Is the UK economy as a whole in danger of putting itself at a significant commercial disadvantage if it regards the end date of 2016 as the only critical date?
The majority answer (60/40) was yes and included multi-national companies with European headquarters in the UK.
Is someone responsible for informing the markets, corporates or consumers, about SEPA. Who is this? And are they doing what is necessary?
Here the answers were both most complete and varied.
Most respondents acknowledged that it was the banks’ responsibility to inform their customers about the change. (Miller himself trades as an SME with international payments flows, and says he has yet to receive any SEPA education or advice from his bank. Other SMEs have a similar experience.)
Those customers that are aware of SEPA are not aware of the 2016 date or believe their bank will sort it out for them. A distinct lack of leadership and education was cited. A typical answer was:
“No. I think there is a distinct lack of leadership here. By closing the euro schemes, it feels as if the industry thinks it has cunningly side-stepped the issue. I would have thought that a forum of bodies, including the Payments Council, Treasury and corporates should be doing a risk assessment at the very least. By not doing anything, in effect they’ve chosen 2016 by default.”
But most respondents also suggested, as criticisms, that:
1. There was no information campaign to corporates and specifically that:
2. The Payments Council was too worried about its own future and burdened enough with sterling issues and clearings;
3. The Government was regarding this as a “minority interest.”
The use of a standard XML approach also enables the corporate to change their banking supplier easily – from a technical perspective. This enables the advantage to choose the country / bank with the best conditions (charges) and enables the corporate to change account from one bank to another to gain cheaper pricing / lower cost on transactions.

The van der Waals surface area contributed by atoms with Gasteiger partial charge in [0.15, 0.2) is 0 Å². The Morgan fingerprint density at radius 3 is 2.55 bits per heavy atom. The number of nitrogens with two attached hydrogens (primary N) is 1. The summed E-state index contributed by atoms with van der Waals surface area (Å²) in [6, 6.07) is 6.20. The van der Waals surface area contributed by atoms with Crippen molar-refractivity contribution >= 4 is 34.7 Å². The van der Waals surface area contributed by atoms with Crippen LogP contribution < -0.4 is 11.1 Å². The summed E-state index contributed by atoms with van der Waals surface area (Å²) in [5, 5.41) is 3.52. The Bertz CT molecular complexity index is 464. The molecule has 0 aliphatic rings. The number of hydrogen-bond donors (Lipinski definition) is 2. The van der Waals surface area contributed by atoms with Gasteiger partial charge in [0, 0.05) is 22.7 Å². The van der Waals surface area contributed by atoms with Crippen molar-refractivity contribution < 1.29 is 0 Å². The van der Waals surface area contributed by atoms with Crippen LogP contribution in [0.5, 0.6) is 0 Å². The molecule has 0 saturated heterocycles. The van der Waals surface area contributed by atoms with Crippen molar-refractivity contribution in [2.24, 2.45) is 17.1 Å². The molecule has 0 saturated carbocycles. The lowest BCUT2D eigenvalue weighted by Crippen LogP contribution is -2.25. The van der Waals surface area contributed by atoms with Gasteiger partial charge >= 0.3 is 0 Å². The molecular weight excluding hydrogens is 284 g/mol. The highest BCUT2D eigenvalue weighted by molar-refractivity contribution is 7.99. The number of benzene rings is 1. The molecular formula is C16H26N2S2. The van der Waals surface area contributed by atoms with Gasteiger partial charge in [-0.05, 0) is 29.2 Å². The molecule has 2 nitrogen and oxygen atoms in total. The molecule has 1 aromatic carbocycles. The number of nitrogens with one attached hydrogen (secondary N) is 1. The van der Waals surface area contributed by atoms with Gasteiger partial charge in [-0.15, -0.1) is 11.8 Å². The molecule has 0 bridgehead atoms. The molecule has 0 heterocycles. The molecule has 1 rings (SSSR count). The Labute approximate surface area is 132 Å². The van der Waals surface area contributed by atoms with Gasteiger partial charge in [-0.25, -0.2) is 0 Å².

There was no mention of the difficulty of nominating beneficiary accounts as IBANs.
The most important effects of late or non-compliance are:
- Slower euro payment flows, higher charges and increased repair fees. In a friction-free payment infrastructure (which is what SEPA is designed to enable), payment service providers in Europe will penalise wrongly completed, and incomplete and non-compliant instructions.
- And if SEPA is implemented across Europe by European banks and their corporate customers by end 2014, then UK banks and their customers are exposed to competition with more efficient, and cheaper payment services, which are more easily connected into the corporates’ payables and receivables systems – until they themselves are compliant, which may be a period which lasts up to two and a half years.
- Thus, UK trade with the Eurozone – held to be the UK’s most important trading partner(s) – is disadvantaged against its European competition. The unanswered question is by how much?